blogging gobbledygook and such

In a bit of a blogging block, so here’s something interesting to ponder about.

Taken & edited from The Malay Mail, March 3 2007

Forwarding e-mails is one of the topics that causes misunderstandings more than any other topic. Is there a ‘nice way’ to tell someone they care about (relative, friend or associate) to not forward attachments, chain e-mails, political commentary or jokes that are so prevalent online?

Netizens are afraid to ask others to stop and those who are asked to stop, no matter how nicely, get offended and feel as though their thoughtfulness is not appreciated.

But let’s think about this a moment. How really thoughtful is it to click the forward arrow, then a bunch of e-mail addressed and hit send? Well, our brain had to ‘think’ about those steps but does that make the effort truly ‘thoughtful’? [I don’t think so.]

Here are five rules for forwarding e-mail that those who are being truly thoughtful to follow. If everyone followed them, all problems associated with forwarded e-mails could be avoided. Sticking to these guidelines will assist both those thinking they are thoughtful and those who don’t want to appear otherwise.

1. Don’t forward anything without editing out all the forwarding >>>, e-mail addresses, headers and commentary from all the other forwarders. Don’t make folks look amongst all the gobbledygook to see what it is you thought was worth forwarding. If you must forward, only forward the actual guts, or content of the e-mail that you are of the opinion is valuable. [Some e-mails automatically compress the forwarded content when one presses the forward button; the solution to this is to press the reply button instead, edit the content, delete the e-mail address of the person who sent the forward address and go on from there.]

2. If you cannot take the time to write a personal comment at the top of your forwarded e-mail to the person you are sending to – then you shouldn’t forward it at all. [Not exactly a hard and fast rule to follow, but it does help the recipient to understand why you’re sending this, as that person may not see the reason why.]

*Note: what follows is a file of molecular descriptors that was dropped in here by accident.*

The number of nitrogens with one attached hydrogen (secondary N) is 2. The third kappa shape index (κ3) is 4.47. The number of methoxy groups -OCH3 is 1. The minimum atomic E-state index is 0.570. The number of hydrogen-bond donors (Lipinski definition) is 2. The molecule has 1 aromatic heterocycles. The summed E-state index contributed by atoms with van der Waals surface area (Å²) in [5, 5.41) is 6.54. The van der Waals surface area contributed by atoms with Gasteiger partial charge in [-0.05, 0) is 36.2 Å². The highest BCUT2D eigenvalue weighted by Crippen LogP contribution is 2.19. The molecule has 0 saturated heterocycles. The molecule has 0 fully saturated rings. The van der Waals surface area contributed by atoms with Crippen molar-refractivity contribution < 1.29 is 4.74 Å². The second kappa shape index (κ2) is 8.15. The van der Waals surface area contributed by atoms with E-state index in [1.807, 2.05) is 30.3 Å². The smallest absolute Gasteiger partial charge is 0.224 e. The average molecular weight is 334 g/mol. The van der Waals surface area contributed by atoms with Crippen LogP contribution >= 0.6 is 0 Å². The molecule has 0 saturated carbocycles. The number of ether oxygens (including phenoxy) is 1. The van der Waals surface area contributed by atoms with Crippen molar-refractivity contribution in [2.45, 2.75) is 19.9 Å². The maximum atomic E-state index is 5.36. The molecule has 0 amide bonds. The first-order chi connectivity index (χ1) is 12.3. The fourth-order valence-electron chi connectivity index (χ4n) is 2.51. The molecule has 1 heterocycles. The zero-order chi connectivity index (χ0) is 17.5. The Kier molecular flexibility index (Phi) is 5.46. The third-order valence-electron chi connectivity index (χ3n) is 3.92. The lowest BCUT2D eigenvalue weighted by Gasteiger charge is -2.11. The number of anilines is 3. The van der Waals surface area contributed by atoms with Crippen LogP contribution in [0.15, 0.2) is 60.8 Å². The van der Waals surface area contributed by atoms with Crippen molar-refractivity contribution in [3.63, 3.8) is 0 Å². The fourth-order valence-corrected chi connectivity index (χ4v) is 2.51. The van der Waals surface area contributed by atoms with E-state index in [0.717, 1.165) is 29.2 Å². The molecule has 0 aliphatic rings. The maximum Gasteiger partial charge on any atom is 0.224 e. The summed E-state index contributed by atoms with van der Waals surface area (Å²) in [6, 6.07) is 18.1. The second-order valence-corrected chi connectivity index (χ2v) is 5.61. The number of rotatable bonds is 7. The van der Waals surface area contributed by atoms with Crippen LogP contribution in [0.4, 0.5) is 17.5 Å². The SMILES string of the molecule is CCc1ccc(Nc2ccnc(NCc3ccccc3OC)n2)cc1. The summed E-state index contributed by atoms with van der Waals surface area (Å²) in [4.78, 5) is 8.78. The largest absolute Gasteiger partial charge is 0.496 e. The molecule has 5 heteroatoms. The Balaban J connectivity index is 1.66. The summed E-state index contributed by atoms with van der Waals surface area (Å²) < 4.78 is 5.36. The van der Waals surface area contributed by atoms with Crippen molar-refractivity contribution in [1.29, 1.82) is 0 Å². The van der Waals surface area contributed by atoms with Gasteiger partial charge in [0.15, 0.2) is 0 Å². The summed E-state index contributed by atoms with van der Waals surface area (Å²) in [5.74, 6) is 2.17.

3. Think carefully about the value (accurate information) of what you are forwarding. Will it be really appreciated (something the recipient needs) or humourous (do they have the same sense of humour as you do) to the person on the other side? Or do you just think it is worthy? f you cannot think of why the person you are forwarding to would like to receive the e-mail, don’t forward it. [Until a friend pointed out to self, never thought of the validity of a forward claiming certain facts. Since then, have never send out anything that sounds unconvincing and have likewise told people who forward nonsense to self the same thing. Only people who aren’t close to self in the first place; have yet to muster the courage for close friends who do that.]

4. Reconsider forwarding chain mail. It should go without saying that forwarding chain letters (regardless of how noble the topic may seem), virus warnings or anything that says ‘forward to everyone you know’ simply shouldn’t be forwarded because they are often commentaries that many will not appreciate. If you must forward e-mails of this type because you simply can’t help yourself, at the very least check @ to be sure that what you are forwarding isn’t a hoax.

5. Put your email address in the TO: field if you must forward to more than one person, and all the others you are sending to in the BCC field to protect their e-mail address from being published to those they do not know. This is a serious privacy issue! Take the time to type a nice little comment about why you are forwarding the e-mail to the recipient(s) at the top of your forward.

The above rules will help qualify if an e-mail is worth forwarding and the right way to do so if it is. if you cannot make this extra effort, then they really have no excuse to get mad or take offence when asked to stop.

If asked to stop forwarding, don’t get mad; just realise the person on the other side certainly has the right to make that request.

At the end of the day, if you fear hurting someone’s feelings by asking them to stop forwarding you e-mail, know they probably meant well, were really thinking of you, were trying to make a point, then just hit DELETE!

Comments on: "Are you sure you’re being thoughtful by forwarding that e-mail?" (1)

  1. yearofbeauty said:

    Have to agree with you on this one. I would soooo prefer to receive something that was just meant for me alone than a zillion other people.

    And I really miss those old fashioned letters too. Can’t remember the last time I received something like that!! Someday…


    sulz: actually don’t mind to be forwarded an e-mail, if only some thought was put into it in the first place. a lot just send plain rubbish, claiming things like drinking water from a plastic bottle left in the heat will cause cancer! mean, if it’s not written in the papers am not going to believe that load of junk.

    self send cards every chinese new year and xmas, and hardly anybody, if any, sends back. hmmph!

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